An oldie, but a goodie. I originally published this post way back on Christmas Eve in 2013. Since everyone is busy with last-minute gift buying since we’re all shopping online this year, I thought that now would be a great time to share my philosophy on Christmas gift-giving.
I have a confession that will seem very Grinch-like: I don’t buy Christmas gifts and I don’t want anyone else to buy gifts for me either.
I used to be like everyone else; scrambling every year deciding who to get what while worry about spending money that I didn’t have. I would think of who could possibly send me a Christmas gift. Was I getting a gift for someone who was not getting me a gift and therefore would feel obligated to get me some tchotchke? Was I not getting a gift for someone whom I should be getting a gift for? Was I getting something too expensive? Was it too cheap?
All of the time that I was spending money on gifts for friends and family, I was actively trying to get out of debt. For those of you just reading this one article, I started with a debt that was well over $120,000 and a net worth that isn’t even worth printing. It finally occurred to me that I was spending money that I didn’t have to please others. After running around during the Christmas season it would take me about two or three months to pay off the balance from the gifts that I had bought. The thought finally hit me that I was being an idiot. I decided that I had had enough and I did what made sense:
I STOPPED BUYING CHRISTMAS GIFTS
(insert gasp here)
I pulled my family together and told them that I was tired of running that hamster wheel and that they should not expect gifts from me anymore. What I was doing was insane. I was digging myself into a hole every year to please people who would probably have told me to stop spending anyway if they knew that I was trying to pay off a debt. I didn’t make an announcement about my financial situation. Instead, I asked them to stop getting me gifts because I was no longer going to get them gifts either. It was only right that I should not expect them to buy me gifts if I wasn’t getting them anything.
Instead of the whole gift buying hoopla, I decided to take Christmas back to basics. I’m a lover of most things Christmas: the lights; the songs; the cookies (oh boy the cookies); the ugly sweaters and the general feeling of warmth and cheer. For many, Christmas has morphed into a consumer-driven, rum punch soaked cornucopia of excess spending and false cheer. I was tired of being a part of that and honestly, I wanted to end the year with more money in my pockets than when I began.
So, I called a family meeting and told them that instead of buying more stuff I would take them all out to dinner at a place of my choosing one or two days after Christmas. Including me, there are usually six of us who go out to dinner. The first year, I stuffed everyone into my mom’s small SUV (my little sister was in the trunk area by the liftgate firmly packed in like a crate) and drove us all down to Chinatown for a real Chinese dinner. Not only did they love the food, but my parents enjoyed having all of the kids together in one place having a family meal. My step-father discovered his love of Chinese beer and designated drivers. That first year, dinner for six with a 20% tip cost me $200.00 and I have not looked back since. My brother now splits the cost of dinner with me, saving me even more.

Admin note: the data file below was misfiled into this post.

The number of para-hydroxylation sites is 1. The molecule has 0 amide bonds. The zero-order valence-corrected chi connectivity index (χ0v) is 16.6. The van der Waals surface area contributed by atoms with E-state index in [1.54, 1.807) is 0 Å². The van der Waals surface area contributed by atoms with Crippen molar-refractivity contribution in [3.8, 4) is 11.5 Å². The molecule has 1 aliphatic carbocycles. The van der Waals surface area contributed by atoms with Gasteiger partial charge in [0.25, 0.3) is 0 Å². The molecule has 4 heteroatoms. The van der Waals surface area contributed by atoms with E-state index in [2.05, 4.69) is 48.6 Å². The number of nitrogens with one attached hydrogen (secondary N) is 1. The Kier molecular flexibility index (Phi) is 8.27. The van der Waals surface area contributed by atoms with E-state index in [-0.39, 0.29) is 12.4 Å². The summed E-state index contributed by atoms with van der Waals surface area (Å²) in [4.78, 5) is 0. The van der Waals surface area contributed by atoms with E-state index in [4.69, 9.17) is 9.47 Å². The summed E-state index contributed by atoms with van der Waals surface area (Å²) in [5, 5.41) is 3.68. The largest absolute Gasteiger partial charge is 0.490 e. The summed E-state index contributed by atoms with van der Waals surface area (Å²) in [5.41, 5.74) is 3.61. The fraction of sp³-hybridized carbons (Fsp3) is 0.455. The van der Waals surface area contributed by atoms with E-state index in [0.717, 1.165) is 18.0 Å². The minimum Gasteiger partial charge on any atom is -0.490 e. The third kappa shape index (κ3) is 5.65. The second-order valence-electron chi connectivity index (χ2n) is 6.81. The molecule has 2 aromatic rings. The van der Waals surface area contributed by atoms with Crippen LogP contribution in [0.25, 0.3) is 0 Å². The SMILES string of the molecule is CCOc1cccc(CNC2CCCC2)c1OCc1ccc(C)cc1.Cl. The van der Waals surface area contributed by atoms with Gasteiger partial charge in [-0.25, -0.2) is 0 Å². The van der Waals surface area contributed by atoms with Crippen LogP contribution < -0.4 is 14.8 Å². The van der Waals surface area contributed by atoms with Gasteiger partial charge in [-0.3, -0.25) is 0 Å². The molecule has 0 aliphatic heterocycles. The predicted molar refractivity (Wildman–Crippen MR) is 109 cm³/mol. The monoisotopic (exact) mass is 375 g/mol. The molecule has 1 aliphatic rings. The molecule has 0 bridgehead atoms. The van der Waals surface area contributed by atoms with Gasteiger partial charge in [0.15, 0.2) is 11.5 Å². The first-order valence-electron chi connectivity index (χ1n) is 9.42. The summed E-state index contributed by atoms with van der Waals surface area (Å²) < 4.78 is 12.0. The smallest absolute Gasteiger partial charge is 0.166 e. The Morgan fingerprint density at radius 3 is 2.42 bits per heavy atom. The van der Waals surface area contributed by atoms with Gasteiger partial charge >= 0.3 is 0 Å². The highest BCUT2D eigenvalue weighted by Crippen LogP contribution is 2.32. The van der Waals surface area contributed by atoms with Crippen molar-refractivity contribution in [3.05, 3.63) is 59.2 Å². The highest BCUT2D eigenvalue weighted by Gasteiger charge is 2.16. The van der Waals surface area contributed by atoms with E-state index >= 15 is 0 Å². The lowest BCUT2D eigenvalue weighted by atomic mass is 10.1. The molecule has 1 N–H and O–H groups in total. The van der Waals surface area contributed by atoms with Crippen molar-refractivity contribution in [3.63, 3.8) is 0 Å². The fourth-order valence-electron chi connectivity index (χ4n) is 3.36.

The 2020 Christmas season would have been the 10th annual Sandy’s Buying Dinner holiday gift and I don’t think that anyone misses having a gift under the tree that came from me. This year, since we all can’t get together, I miss those dinners even more but it has solidified for me that I made the right move. That time with my family has been precious and I am glad that I got to spend it with them. My mom still insists on buying me a Christmas sweater because I can not break her out of the habit. It’s okay because the Goodwill folks get a nice sweater from me after I have worn it once or twice so that my mom can see that I did actually put it on.
The best part of giving the gift of time together is that I get to spend quality time with my family cracking jokes, drinking a frosty adult beverage or two, and introducing my parents to a different cuisine. All of the years that I spent buying Christmas gifts were not lost, it just took me time to evolve into appreciating time with my family as the most important gift that I could possibly give them. Once the moment is gone, you can not get it back. I guess you can say that when I stopped giving gifts, I discovered the true meaning of the Christmas spirit – the love of friends and family.
So, if you’re busy out there today trying to get some last-minute Christmas shopping in, come over to the dark side and consider not giving Christmas gifts. Try giving your time instead – even if it’s over Zoom.